CH4 fluxes were measured with 5 min closure time on the forest floor by the closed-chamber system with an opaque rectangular chamber (60 × 60 × 20 cm, length × width × height). The chamber included a fan to mix the air inside the chamber and a vent tube to prevent pressure differences between the chamber headspace and the atmosphere. Also, chamber headspace temperature was recorded with HOBO Pendant Temperature Data Logger (Onset Computer Corporation, MA, USA). The bottom of the chamber edges had a foam layer to prevent leakage between the collar and the chamber. All the measurement points had metal collars (58 × 58 × 30 cm, length × width × height) installed about 2 cm deep into the soil. CH4 and water vapor (H2O) mixing ratios were measured with G2301 and G1301-m (both from Picarro Inc., CA, USA) before and after 28 June 2018, respectively. The gas analyzer was located inside a cabin about 20 m away from the measurement point. The gas sample from inside the chamber was transported to the analyzer by 20 m long tubing (inner diameter 3.1 mm, Bevaline IV) with a 1 L min−1 flow rate where the mixing ratio was sampled every 3–4 s. The sampled gas was not returned to the chamber, which causes underpressure inside the chamber and underestimating the flux estimation. Because the chambers had a vent tube, we corrected the leakage with an assumption that the underpressure consisted of ambient air.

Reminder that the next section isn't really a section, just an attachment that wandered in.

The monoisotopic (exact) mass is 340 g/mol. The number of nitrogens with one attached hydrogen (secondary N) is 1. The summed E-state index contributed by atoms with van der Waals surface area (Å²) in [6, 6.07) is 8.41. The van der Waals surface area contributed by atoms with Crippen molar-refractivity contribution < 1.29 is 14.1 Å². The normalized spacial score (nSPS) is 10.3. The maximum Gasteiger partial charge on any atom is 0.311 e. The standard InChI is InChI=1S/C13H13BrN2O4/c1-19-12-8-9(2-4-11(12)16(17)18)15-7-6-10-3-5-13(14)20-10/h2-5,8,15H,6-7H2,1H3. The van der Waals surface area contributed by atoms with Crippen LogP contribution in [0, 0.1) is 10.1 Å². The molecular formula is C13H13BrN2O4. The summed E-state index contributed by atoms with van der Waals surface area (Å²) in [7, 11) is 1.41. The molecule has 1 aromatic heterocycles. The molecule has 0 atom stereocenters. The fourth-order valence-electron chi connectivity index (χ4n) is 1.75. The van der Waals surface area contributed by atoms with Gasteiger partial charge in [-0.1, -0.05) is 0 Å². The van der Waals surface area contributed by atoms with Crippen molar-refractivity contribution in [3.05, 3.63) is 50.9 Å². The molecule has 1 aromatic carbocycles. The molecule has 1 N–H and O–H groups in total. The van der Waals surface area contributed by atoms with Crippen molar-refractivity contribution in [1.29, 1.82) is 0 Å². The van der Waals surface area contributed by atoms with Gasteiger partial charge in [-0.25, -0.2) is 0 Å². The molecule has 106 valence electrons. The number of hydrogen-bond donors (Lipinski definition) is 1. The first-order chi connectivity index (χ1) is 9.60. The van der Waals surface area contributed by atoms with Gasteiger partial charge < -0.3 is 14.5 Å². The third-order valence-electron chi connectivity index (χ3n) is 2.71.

CH4 fluxes were calculated as:
where is the concentration change over time from an exponential model (e.g., Korkiakoski et al., 2017) at the beginning of the closure, M is the molecular mass of CH4 or N2O (16.04 and 44.01 g mol−1, respectively), P is air pressure, R is the universal gas constant (8.314 J mol−1 K−1), T is the mean chamber headspace temperature during the closure, and V is the air volume of the chamber and the collar, and A is the base area of the chamber or collar. The snow depth and the height of mosses and other vegetation in the chamber headspace volume were taken into account, ignoring the pore space in the soil and snow. The height of the vegetation was measured once a summer. The vegetation height was assumed to remain constant for that year.
When calculating the CH4 balances, measured CH4 fluxes were assumed to be daily mean fluxes. The gaps in the data were filled by linear interpolation. To avoid a biased 2019 balance estimate for point I1, the CH4 emission peak observed on 27 June 2019 was ignored when calculating the balance.
The micrometeorological sign convention is used throughout the paper: a positive flux indicates a flux from the ecosystem to the atmosphere (net emission), and a negative flux indicates a flux from the atmosphere into the ecosystem (net uptake).